Advertisement

Living in a Non-human’s World

  • Ola Plonska
  • Younes Saramifar
Chapter

Abstract

In this chapter we introduce details about the lives of the non-human entities of the Garden through the gardeners’ narratives and the theoretical approaches of the Actor-Network debate. Through narratives about central Havana’s small-scale urban gardens, we portray what it means to be a gardener through the demands and needs of the plants. Moreover, we argue and stress on the needs of plants to illustrate sociality and social interactions that have remained limited to humans by neglecting the roles of their non-human counterparts. Thus, we are trying to see becoming human through the sociality that non-human counterparts extend towards humans. The stories of entanglement between humans and non-humans are emphasized by also addressing the embodied and sensorial experiences of the ethnographer. Stressing our sensory experiences shows how humans (both a biological and a cultural construct) and nature should not be seen as separate entities but that anthropological perspectives should shift from totalities such as human and nature to natureculture as a collaborative constant becoming. By means of this shift, we unravel and relate how urban gardens and gardeners lead us to the larger issues such as climate change through the social sciences and bottom-up approaches.

Keywords

Embodiment Entanglement Natureculture Sensory experience Becoming Collaborative existence Corporality Network 

References

  1. Arendt, H. (1956). Authority in the twentieth century. The Review of Politics, 18(4), 403–417.CrossRefGoogle Scholar
  2. Arendt, H. (1961). Freedom and politics. In A. Hunold (Ed.), Freedom and serfdom (pp. 191–217). Dordrecht: Springer.CrossRefGoogle Scholar
  3. Bachelard, G. (1994). The poetics of space. Boston: Beacon Press. First published in French in 1958.Google Scholar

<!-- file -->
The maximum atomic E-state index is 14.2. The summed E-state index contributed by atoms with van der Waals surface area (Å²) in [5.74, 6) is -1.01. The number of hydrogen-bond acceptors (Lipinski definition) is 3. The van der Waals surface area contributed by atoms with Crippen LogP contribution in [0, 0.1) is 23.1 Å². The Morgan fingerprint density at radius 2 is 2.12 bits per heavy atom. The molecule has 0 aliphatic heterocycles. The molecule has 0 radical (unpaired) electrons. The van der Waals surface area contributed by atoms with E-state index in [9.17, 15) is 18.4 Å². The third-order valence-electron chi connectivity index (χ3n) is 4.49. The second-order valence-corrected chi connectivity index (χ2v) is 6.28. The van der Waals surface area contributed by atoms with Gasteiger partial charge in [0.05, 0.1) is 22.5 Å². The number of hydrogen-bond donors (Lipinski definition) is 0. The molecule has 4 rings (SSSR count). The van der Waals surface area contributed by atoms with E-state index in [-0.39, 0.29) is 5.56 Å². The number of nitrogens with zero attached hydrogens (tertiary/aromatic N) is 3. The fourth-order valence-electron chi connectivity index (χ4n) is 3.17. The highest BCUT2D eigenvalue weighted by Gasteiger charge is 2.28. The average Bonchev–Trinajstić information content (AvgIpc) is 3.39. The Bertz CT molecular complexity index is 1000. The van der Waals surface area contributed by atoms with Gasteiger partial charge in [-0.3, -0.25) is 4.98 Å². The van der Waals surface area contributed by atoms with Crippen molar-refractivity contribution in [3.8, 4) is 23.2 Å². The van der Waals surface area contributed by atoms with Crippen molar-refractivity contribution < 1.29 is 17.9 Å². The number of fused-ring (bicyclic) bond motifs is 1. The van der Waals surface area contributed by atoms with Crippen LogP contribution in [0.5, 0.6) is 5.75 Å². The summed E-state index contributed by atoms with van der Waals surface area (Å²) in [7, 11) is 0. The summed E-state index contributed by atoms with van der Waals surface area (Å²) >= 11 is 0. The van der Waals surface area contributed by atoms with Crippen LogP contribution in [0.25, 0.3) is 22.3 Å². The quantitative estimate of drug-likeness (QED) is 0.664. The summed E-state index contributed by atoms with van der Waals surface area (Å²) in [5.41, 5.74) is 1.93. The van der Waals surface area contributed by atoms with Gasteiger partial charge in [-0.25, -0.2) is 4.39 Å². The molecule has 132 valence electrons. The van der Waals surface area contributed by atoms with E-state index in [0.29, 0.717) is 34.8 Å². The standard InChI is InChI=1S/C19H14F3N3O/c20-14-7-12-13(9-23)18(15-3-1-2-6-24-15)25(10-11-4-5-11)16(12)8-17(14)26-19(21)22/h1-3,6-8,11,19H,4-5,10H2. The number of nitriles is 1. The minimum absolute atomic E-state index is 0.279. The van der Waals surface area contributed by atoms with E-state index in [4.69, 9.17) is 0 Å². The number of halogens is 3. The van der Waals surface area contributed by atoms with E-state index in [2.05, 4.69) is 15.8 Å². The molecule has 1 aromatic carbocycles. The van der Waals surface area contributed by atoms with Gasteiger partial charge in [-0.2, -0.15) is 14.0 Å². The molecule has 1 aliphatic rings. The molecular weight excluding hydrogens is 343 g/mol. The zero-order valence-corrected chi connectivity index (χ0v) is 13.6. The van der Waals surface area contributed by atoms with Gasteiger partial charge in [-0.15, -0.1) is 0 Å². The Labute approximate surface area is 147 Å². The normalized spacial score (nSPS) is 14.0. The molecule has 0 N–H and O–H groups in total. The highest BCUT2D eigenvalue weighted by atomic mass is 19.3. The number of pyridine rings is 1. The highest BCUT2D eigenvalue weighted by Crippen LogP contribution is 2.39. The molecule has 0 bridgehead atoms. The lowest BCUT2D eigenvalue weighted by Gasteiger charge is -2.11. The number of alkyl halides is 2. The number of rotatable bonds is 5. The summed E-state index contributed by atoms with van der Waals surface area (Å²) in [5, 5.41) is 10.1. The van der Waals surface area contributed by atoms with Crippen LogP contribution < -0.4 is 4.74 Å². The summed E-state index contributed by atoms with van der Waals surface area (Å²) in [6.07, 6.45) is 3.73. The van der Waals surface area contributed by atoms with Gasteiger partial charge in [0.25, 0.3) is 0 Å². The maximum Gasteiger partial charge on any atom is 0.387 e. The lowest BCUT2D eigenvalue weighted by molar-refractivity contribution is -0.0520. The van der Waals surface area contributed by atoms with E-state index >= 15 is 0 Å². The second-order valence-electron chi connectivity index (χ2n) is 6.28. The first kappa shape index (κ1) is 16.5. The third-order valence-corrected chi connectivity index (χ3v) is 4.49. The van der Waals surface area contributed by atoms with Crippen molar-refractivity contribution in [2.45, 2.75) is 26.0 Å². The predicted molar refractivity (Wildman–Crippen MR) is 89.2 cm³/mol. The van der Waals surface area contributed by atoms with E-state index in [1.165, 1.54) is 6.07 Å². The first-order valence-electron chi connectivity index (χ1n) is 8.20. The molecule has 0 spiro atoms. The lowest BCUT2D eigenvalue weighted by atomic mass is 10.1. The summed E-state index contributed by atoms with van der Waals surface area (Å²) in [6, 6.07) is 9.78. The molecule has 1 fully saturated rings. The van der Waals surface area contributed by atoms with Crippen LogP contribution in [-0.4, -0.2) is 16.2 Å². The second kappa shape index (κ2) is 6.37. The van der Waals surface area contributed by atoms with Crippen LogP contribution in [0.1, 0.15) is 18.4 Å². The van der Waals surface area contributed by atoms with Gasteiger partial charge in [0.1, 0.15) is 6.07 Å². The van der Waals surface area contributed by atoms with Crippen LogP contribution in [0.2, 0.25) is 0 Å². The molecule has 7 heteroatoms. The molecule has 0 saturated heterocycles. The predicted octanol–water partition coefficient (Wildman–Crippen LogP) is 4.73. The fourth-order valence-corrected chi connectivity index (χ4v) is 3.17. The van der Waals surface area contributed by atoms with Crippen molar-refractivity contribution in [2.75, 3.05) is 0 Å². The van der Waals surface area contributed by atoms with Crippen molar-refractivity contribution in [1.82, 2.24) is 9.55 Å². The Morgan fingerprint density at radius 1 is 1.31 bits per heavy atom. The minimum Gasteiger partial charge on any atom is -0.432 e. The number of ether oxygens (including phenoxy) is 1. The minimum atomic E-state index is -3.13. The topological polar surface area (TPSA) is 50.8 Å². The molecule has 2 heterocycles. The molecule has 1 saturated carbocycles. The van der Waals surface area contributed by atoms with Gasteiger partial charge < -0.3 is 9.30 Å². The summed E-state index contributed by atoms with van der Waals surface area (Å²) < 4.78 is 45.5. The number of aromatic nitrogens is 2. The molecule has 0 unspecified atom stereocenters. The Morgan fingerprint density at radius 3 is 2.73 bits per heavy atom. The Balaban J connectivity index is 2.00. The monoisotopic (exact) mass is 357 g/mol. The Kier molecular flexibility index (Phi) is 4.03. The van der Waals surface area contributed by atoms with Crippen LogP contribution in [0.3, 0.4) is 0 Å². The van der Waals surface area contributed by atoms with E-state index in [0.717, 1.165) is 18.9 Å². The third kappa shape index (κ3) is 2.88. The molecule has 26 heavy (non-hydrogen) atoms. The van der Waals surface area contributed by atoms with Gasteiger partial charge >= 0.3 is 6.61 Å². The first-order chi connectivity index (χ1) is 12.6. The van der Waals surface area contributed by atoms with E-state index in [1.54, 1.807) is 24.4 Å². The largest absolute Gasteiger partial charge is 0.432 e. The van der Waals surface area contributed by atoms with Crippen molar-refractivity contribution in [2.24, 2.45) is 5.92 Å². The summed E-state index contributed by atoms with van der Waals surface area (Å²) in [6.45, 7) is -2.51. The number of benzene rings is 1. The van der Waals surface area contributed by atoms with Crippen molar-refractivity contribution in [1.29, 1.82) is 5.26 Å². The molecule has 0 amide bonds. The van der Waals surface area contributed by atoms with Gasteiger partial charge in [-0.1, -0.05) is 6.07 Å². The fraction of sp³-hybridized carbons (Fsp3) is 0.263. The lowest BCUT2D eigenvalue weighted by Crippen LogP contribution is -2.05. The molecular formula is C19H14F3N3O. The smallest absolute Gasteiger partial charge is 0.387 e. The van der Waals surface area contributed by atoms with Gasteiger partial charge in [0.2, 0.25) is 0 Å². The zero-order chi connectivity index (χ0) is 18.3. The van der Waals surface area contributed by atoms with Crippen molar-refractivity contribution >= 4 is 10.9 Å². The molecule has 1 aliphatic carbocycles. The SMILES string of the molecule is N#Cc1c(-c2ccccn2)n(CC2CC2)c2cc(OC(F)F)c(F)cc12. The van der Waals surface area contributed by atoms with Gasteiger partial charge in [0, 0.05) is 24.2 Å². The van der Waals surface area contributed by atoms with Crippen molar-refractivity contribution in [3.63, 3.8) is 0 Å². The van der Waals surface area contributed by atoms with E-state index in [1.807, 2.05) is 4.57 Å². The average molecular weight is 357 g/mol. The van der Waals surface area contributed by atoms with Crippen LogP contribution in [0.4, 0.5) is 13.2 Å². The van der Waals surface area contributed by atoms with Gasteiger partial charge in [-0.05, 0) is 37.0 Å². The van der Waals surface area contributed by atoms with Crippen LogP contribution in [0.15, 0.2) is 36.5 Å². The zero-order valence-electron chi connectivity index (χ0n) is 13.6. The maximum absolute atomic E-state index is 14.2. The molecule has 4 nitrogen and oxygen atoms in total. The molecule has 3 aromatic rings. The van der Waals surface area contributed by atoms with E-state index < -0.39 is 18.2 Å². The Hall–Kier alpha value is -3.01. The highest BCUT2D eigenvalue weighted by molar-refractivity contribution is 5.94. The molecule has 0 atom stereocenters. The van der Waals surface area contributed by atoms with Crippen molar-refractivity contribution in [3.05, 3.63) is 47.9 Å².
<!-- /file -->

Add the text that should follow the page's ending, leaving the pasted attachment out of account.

4. Chomsky, N. (2010). Hopes and prospects. London: Hamish Hamilton.Google Scholar
  5. Chomsky, A. (2015a). A history of the Cuban Revolution. Chichester: Wiley Blackwell.Google Scholar
  6. Chomsky, N. (2015b). Turning the tide: U.S. intervention in Central America and the struggle for peace. Chicago: Haymarket Books.Google Scholar
  7. Chomsky, N., & Dieterich, H. (1999). Latin America: From colonization to globalization. Melbourne: Ocean.Google Scholar
  8. Game, A., & Metcalfe, A. (2011). ‘My corner of the world’: Bachelard and Bondi Beach. Emotion, Space and Society, 4(1), 42–50.  https://doi.org/10.1016/j.emospa.2010.10.002.CrossRefGoogle Scholar
  9. Geertsema, H. (2011). Embodied freedom. Koers: Bulletin for Christian Scholarship, 76(1), 33–57.  https://doi.org/10.4102/koers.v76i1.5.CrossRefGoogle Scholar
  10. Ingold, T. (2004). Culture on the ground: The world perceived through the feet. Journal of Material Culture, 9(3), 315–340.CrossRefGoogle Scholar
  11. Kohn, E. (2015). How forests think: Toward an anthropology beyond the human. Berkeley/London: University of California Press.Google Scholar
  12. Lefebvre, H., & Nicholson-Smith, D. (1991). The production of space. Oxford: Blackwell.Google Scholar
  13. Luhrmann, T. M. (2006). Subjectivity. Anthropological Theory, 6(3), 345–361.  https://doi.org/10.1177/1463499606066892.CrossRefGoogle Scholar
  14. Macnaghten, P., & Urry, J. (1998). Contested natures. London: Sage.Google Scholar
  15. McKusick, J. C. (2010). Green writing: Romanticism and ecology. Basingstoke: Palgrave Macmillan.CrossRefGoogle Scholar
  16. Milton, K. (2006). Loving nature: Towards an ecology of emotion. London: Routledge.Google Scholar
  17. Morton, T. (2016). Dark ecology: For a logic of future coexistence. New York: Columbia University Press.CrossRefGoogle Scholar
  18. Ortner, S. B. (2005). Subjectivity and cultural critique. Anthropological Theory, 5(1), 31–52.  https://doi.org/10.1177/1463499605050867.CrossRefGoogle Scholar
  19. Premat, A. (2003). Scale urban agriculture in Havana and the reproduction of the ‘new man’ in contemporary Cuba. European Review of Latin American and Caribbean Studies|Revista Europea De Estudios Latinoamericanos Y Del Caribe, 0(75), 85–99.  https://doi.org/10.18352/erlacs.9695.CrossRefGoogle Scholar
  20. Purdy, J. (2018). After nature: A politics for the Anthropocene. Cambridge, MA: Harvard University Press.Google Scholar
  21. Skinner, Q. (2008). Freedom as the absence of arbitrary power. Republicanism and Political Theory, 3(4), 83–101.Google Scholar
  22. Stoller, P. (2010). Sensuous scholarship. Philadelphia: University of Pennsylvania Press.Google Scholar

Copyright information

© The Author(s) 2019

Authors and Affiliations

  • Ola Plonska
    • 1
  • Younes Saramifar
    • 1
  1. 1.Vrije Universiteit AmsterdamAmsterdamThe Netherlands

Personalised recommendations